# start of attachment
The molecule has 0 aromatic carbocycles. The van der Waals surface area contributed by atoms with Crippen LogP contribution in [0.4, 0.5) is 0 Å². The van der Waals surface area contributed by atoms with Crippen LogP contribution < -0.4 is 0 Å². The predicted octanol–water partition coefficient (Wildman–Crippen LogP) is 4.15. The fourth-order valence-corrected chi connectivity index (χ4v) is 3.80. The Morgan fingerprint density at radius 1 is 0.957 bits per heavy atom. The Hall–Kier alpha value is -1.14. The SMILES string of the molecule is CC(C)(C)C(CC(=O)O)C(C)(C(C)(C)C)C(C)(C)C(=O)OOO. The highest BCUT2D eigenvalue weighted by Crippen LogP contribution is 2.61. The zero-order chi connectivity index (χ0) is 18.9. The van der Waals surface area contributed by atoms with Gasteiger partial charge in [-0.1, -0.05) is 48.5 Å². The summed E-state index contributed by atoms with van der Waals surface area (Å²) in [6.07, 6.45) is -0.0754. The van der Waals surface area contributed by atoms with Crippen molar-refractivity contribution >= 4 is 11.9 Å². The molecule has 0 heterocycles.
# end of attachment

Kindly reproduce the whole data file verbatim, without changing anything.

The molecule has 0 aromatic carbocycles. The van der Waals surface area contributed by atoms with Crippen LogP contribution in [0.4, 0.5) is 0 Å². The van der Waals surface area contributed by atoms with Crippen LogP contribution < -0.4 is 0 Å². The predicted octanol–water partition coefficient (Wildman–Crippen LogP) is 4.15. The fourth-order valence-corrected chi connectivity index (χ4v) is 3.80. The Morgan fingerprint density at radius 1 is 0.957 bits per heavy atom. The Hall–Kier alpha value is -1.14. The SMILES string of the molecule is CC(C)(C)C(CC(=O)O)C(C)(C(C)(C)C)C(C)(C)C(=O)OOO. The highest BCUT2D eigenvalue weighted by Crippen LogP contribution is 2.61. The zero-order chi connectivity index (χ0) is 18.9. The van der Waals surface area contributed by atoms with Gasteiger partial charge in [-0.1, -0.05) is 48.5 Å². The summed E-state index contributed by atoms with van der Waals surface area (Å²) in [6.07, 6.45) is -0.0754. The van der Waals surface area contributed by atoms with Crippen molar-refractivity contribution >= 4 is 11.9 Å². The molecule has 0 heterocycles.